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This MLS Cup Final already hailed best MLS game in history

What an incredible 130-plus minutes it was.

Brenton Tse

If you’ve watched LAFC with any regularity in their first five years, you know this is a team that has a penchant for the dramatic within games.

And while the newly crowned MLS Cup champions have been on the good side of some incredibly wild games in that span, including Saturday’s MLS Cup final, they’ve also been on the wrong side of some of the truly incredible matches, too. Two words: Zlatan’s debut.

Ok, too soon on that, but literally within minutes of the game ending, with LAFC beating the Union in MLS Cup in a penalty shootout after a 3-3 draw through, sorry, 130 minutes, with both teams taking the lead on the day before the foe pegged them back, with LAFC going down a man in the final minutes that also meant a serious injury to starting goalkeeper Maxime Crepeau, with Gareth Bale’s late, late, late goal canceling out Jack Elliott’s unexpected brace for Philly — this was a game that had so many incredible moments, it was a treat for all.

Throw in the many narratives coming into the match, from two first-time finalists on the cusp of a first league title, LAFC’s many high-profile signings, adding Bale, Giorgio Chiellini, and Cristian Tello to Carlos Vela this year, in contrast to Philly’s aggressive approach in developing and selling on academy products, to the teams’ different playing style, with Philly going for the most direct play this side of a Red Bull club, and LAFC adding a comfort with possession to their counterattacking quiver this year, and there was more than enough to talk about. It’s not quite fair to boil it down to “Big city glamour vs. blue-collar grime” but there are elements of truth to it.

The reality is that this was a game where it was kind of unfair that one team had to lose. Coming in, the Union and LAFC had drawn their last three meetings, dating back to 2019, and while the teams only normally play once a year at most, they match up very, very well against each other.

Many will point to things like the putrid passing accuracy in MLS Cup between the teams, which is normally a sign that the quality of play was bad, but that wasn’t quite it in MLS Cup. These teams inhabited different identities than they normally do: Coming in, everyone assumed LAFC would have the edge in possession, but lo and behold, the Union with just under 53 percent in the match led the way. Five of the six goals came from set pieces, with only Bale’s goal coming in the run of play...although that felt like a set piece goal, too, with Bale posted up from point blank range in front of goal and heading in a cross from the endline.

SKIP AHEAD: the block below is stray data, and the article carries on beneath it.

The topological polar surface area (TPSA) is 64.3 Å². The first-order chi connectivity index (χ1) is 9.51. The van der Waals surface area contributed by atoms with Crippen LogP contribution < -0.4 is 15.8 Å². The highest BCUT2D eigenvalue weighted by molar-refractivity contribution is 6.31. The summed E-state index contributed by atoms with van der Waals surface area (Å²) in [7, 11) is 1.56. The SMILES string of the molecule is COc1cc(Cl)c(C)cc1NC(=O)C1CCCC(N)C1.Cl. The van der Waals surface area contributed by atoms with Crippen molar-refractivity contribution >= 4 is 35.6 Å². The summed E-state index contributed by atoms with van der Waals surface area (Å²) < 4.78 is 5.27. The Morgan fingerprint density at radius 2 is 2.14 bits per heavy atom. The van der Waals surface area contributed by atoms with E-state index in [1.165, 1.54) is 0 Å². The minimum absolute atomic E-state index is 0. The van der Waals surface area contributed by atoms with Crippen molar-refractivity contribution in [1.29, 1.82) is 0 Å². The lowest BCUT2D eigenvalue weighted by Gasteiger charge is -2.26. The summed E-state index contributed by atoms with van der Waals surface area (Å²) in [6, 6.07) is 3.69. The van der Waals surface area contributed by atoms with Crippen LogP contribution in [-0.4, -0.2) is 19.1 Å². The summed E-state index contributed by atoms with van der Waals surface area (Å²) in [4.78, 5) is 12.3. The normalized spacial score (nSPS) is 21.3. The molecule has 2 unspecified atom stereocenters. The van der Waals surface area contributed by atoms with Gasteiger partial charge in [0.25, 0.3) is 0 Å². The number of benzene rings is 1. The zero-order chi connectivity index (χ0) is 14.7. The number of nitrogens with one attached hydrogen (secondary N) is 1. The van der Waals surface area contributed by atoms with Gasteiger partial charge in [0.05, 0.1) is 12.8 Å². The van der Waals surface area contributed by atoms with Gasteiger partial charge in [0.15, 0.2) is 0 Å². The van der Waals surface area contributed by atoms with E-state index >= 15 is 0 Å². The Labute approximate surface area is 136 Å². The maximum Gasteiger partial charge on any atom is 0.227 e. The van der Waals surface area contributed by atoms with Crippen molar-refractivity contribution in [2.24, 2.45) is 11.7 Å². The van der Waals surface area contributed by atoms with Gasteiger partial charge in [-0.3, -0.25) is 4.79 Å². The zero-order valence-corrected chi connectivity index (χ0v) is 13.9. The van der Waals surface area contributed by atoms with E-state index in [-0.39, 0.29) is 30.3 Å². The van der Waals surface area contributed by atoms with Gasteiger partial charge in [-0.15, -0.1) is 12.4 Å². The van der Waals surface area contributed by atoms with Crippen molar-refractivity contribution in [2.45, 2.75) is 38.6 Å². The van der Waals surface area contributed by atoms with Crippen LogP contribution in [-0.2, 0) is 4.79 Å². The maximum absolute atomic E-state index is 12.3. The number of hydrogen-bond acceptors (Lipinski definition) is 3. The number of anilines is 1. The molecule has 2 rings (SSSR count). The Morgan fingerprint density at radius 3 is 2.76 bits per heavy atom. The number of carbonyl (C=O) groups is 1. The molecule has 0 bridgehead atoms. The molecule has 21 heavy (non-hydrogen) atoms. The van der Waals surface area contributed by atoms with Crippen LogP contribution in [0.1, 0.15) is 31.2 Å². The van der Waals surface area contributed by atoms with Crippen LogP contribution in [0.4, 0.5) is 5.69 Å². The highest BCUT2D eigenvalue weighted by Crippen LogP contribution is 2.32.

Neither team looked plainly bad, or nervous to the point where they were choking in the moment, which is a common problem in finals in this sport. Each team simply battled to stop the other side, while also trying to find the edge in attack. And set pieces, with nary a penalty in sight (until the shootout, of course) kept flipping the script. LAFC scored once each in each half, plus in the extra time, while the Union’s goals came in the second half (x2) and extra time.

What puts this game over to being the best ever? It was MLS Cup, of course. Most of the time, when you see the final being decided in a shootout, the score before that is 1-1, which often means pretty boring in long stretches, to be honest. That wasn’t the case here. The six goals in MLS Cup on Saturday is the most since 2003, when the San Jose Earthquakes beat the Chicago Fire 4-2, and six goals between the teams makes 2003 and 2022 the joint highest-scoring MLS Cups in league history. There have been five prior penalty shootouts to decide MLS Cup in league history, and four of those times, the score was 1-1, with one being 0-0 through 120 minutes.

Throw in John McCarthy, the most unlikely MLS Cup MVP since Guillermo Ramirez in 2005, coming up with two penalty stops against his former side after entering the game in the 117th minute, and it’s an incredible game.

Again, it’s easy to say from the winning side but this was a game where it was unfair either team had to lose. The Union came to the very brink, and they would have been good value for a win, and LAFC were also good value for the title. It was the finest of margins that decided the game, and both teams put on a show worthy of a final. It was unforgettable, and it was special to witness what we all just witnessed.

What do you think? Leave a comment below.